Reknowned weaver Teri Rofkar’s Lituya Bay robe. The robe documents the 1958 earthquake that created a tsunami in the bay. Photo courtesy of Vivian Mork Y&

Reknowned weaver Teri Rofkar’s Lituya Bay robe. The robe documents the 1958 earthquake that created a tsunami in the bay. Photo courtesy of Vivian Mork Y&

Planet Alaska: A tsunami warning at sea level

We awoke just after midnight to a pounding on our door. My slightly inebriated fisherman neighbor, who is moored on another finger, anxiously informed us there was a tsunami warning and we needed to get to higher ground. My partner and I live on our boat in Sitka’s harbor. My neighbor said he was going to grab his gun, his chainsaw, his sleeping bag, his dog, and head for the woods. I closed the door, turned to my partner and said, “We gotta go right now.”

I don’t know how much time we took to get ready, but it felt much too long. I was exceptionally unprepared. We’d been so busy fixing up our liveaboard boat this past year that we’d neglected to have an emergency bag ready. It was taking too long to put on all our cold weather gear, and it was going to be a long walk down the dock. Typically, on a good summer day, let alone in freezing weather on a float covered in ice, it takes 8 to 10 minutes to walk all the way from our boat to the parking lot. I finally said, “I don’t need anything else. Just you and the dogs. If a tsunami comes, we need time to get to higher ground, especially when we don’t know how much time we have.”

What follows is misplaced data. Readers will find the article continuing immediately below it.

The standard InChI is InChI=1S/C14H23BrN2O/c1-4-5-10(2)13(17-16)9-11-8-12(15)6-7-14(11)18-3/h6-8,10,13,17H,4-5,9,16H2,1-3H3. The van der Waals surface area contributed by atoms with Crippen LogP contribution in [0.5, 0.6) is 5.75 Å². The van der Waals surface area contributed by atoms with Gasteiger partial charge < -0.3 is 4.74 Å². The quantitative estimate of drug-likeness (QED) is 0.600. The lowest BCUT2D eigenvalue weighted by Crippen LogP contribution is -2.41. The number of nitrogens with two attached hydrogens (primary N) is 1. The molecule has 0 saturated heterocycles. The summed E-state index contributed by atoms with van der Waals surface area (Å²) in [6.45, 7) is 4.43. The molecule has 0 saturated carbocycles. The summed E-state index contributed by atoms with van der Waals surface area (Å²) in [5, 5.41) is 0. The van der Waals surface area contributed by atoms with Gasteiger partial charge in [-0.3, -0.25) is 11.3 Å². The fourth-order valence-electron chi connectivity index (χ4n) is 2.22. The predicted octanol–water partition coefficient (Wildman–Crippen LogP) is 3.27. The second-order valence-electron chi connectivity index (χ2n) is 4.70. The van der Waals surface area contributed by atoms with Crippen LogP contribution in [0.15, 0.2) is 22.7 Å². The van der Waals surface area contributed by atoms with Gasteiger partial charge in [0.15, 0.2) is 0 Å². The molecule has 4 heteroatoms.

We were a quarter of the way down the dock when the tsunami sirens began ricocheting off the mountains. Followed by: “Warning! Warning! A possible tsunami is threatening the Sitka area! Do not wait! Evacuate to high ground immediately! Repeat, evacuate to high ground immediately!” I didn’t want to show my partner how afraid I was, but my heart was beating fast. How did my neighbor know about the tsunami before the city’s warning system?

As we ran down the dock with our two dogs I hoped there would be no tsunami. I hoped we were getting out of bed for nothing, and tomorrow we’d be tired from sitting on a hill waiting for a tsunami that never came. The dock moved a little as we ran, enough to make my heart jump into my throat.

As we continued running down the dock I thought of the village of Chenega. I thought of people whose families were taken from them as they ran from the tsunami caused by the Good Friday Earthquake in 1964. On average, Alaska experiences a magnitude 7 earthquake every year, a magnitude 8 earthquake every 14 years, 50-100 earthquakes a day, 400-700 a week, 1,000-3,000 a month, and 24,000-35,000 a year. I come from a history of earthquakes and tsunamis. I know their power. Alaska has a spirit that is not only loved, but also respected and feared. My cousin, Jerry Hibner, died on the dock in Valdez when the 1964 tsunami hit. For a split second I envisioned losing my partner this way.

When we finally arrived at our car I asked my partner, “Where do you want to go? The high school is the closest tsunami evacuation center. If a big tsunami comes, it will still hit it.” I briefly explained the safest bet was Harbor Mountain Road, but if the tsunami was close, we wouldn’t make it. There was always the possibility we could get there and discover a locked gate and we’d be unable to travel up the hill. Should we risk it? We quickly decided on Harbor Mountain, as far away from sea level as possible.